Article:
Annotations in Spring and Spring Boot Frameworks(1)

Kasun Dissanayake
7 min readApr 12, 2024

Nowadays everyone uses Spring and Spring Boot Framework to develop their Web Applications. There are tons of annotations used in the Spring framework. However, most developers don’t know the usage and functionality of those annotations. It is not a good practice. To help you understand the frequently used annotations in Spring Boot and their usage of those I have written this article.

Since you started with Spring Boot Application you know that Spring Boot Application has the main method. That main method has a main spring boot annotation called @SpringBootApplication.


This @SpringBootApplication annotation is a combination of 3 main annotations called,

  • @EnableAutoConfiguration
  • @ SpringBootConfiguration
  • @ ComponentScan

This annotation does a lot of things when running Spring Application. This is an application entry point and should be annotated in the starter class or spring boot main entry point.


This annotation internally uses @Configuration annotation. This configuration is used for Java-based configurations where we can define the bean definitions inside this class so Spring IOC can load it. By using the @SpringBootConfiguration annotation, your class is transformed into a configuration source for your Spring Boot application. This annotation is used internally to achieve this purpose. Configuration classes come in handy when you need to customize the creation of objects within your application by combining the bean method with the configuration intuition. You can create custom beans and configurations for various purposes. This is often used to configure components like Rest Template and JDBC Template, as well as to print boot-specific configurations such as Kafka and Spring Batch.

There are 3 types of configuration we can do in a Spring-based application.

  • XML-based configuration
  • Annotation based configuration
  • Java-based configuration

Java-based configuration in Spring provides a concise, expressive, and flexible approach to configuring Spring applications using plain Java code. To do a java based configuration we need to use @Configuration annotation. We can create a Java class and annotate that class as @Configuration and become a Spring Java-based configuration class. Then we can configure beans inside this class.

Java-based configuration using @Configuration annotation


The @EnableAutoConfiguration annotation is all about automating the configuration of your Spring Boot application. It works by automatically configuring beans that are present in the classpath, making it much easier for developers to set up and run their applications without needing to manually configure every single bean.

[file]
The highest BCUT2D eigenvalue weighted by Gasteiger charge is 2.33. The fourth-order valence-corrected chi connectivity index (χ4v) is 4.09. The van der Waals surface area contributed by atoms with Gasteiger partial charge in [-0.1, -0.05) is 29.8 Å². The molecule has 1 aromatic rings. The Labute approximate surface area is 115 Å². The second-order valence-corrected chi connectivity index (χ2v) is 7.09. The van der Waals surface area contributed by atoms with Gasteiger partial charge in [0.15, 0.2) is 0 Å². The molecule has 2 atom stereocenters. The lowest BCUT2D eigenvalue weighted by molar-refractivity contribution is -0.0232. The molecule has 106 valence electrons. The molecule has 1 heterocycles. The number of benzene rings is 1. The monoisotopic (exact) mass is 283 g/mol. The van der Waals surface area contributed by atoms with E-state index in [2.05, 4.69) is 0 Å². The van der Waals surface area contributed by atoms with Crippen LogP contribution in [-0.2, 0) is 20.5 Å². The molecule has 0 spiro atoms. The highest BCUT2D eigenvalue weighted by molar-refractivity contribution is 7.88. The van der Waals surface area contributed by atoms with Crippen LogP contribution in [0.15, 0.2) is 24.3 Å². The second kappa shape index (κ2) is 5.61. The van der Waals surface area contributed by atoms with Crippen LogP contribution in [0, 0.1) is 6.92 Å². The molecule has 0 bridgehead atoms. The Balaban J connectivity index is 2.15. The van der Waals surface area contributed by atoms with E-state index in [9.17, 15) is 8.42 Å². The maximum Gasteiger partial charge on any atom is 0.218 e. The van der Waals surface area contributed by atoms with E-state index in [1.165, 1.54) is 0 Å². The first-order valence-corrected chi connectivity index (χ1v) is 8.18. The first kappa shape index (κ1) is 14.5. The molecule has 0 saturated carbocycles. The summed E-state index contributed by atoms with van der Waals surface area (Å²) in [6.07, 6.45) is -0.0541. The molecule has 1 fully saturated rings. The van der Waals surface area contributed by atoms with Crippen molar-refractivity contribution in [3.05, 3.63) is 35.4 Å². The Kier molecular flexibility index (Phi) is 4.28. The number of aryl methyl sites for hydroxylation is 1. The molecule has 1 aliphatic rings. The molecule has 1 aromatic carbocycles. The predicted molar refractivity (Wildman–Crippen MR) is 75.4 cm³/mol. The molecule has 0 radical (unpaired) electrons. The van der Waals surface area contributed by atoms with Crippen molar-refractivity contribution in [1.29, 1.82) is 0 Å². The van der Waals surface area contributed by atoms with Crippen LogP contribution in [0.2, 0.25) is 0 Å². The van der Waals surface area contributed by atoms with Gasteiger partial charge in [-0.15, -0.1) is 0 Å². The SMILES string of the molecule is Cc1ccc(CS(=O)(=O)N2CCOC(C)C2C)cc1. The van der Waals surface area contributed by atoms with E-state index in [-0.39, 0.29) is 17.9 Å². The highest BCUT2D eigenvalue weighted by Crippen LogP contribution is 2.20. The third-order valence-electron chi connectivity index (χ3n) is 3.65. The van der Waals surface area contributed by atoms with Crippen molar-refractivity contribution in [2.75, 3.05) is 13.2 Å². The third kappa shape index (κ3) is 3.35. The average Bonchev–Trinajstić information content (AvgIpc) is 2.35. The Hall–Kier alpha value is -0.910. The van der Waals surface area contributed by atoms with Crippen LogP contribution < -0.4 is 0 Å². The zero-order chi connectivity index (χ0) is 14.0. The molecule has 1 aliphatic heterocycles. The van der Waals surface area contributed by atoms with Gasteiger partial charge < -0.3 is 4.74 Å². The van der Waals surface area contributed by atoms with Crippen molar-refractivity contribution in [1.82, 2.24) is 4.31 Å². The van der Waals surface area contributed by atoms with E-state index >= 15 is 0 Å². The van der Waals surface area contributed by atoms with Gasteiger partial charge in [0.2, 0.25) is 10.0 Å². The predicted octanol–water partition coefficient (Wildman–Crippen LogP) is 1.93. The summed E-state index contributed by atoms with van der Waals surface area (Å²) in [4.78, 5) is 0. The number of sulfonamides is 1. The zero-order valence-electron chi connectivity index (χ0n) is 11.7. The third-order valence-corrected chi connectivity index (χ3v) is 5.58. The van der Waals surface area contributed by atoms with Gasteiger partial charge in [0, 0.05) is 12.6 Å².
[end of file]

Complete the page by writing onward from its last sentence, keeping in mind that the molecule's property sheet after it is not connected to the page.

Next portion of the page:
For example, if you have the Tomcat-embedded.jar in your classpath, Spring Boot will automatically create a TomcatEmbeddedServletContainerFactory bean to configure the Tomcat server for you. This eliminates the need for developers to write extensive configuration code, reducing boilerplate and simplifying the development process.

One way to explore the auto-configuration classes that Spring Boot uses is to check the spring-boot-autoconfigure.jar. Inside this JAR, you can find a file called /META-INF/, which lists the auto-configuration classes. This provides a handy reference for the automatic bean configuration happening under the hood.


The @ComponentScan annotation is a built-in functionality in Spring Boot applications. It plays a crucial role in identifying Spring beans available within your application. Essentially, it scans the base package and all its sub-packages to find these beans.

In the entry point class, you can see our main annotation @SpringBootApplication and it internally contains @ComponentScan annotation.

And it will automatically scan all the components inside the base packages and all the sub-packages.


Inside the pack1, I will create a Spring class called SpringComponent. This class has a method called ‘get message()’. Currently, it is not a Spring component. To make it one, we need to add a Spring-provided stereotype annotation, such as the ‘component’ annotation. Once we add this annotation, the class will be scanned during application startup and registered in the Spring application context or IOC container. This will allow it to function as a Spring component.

package com.spring.unittest.pack1;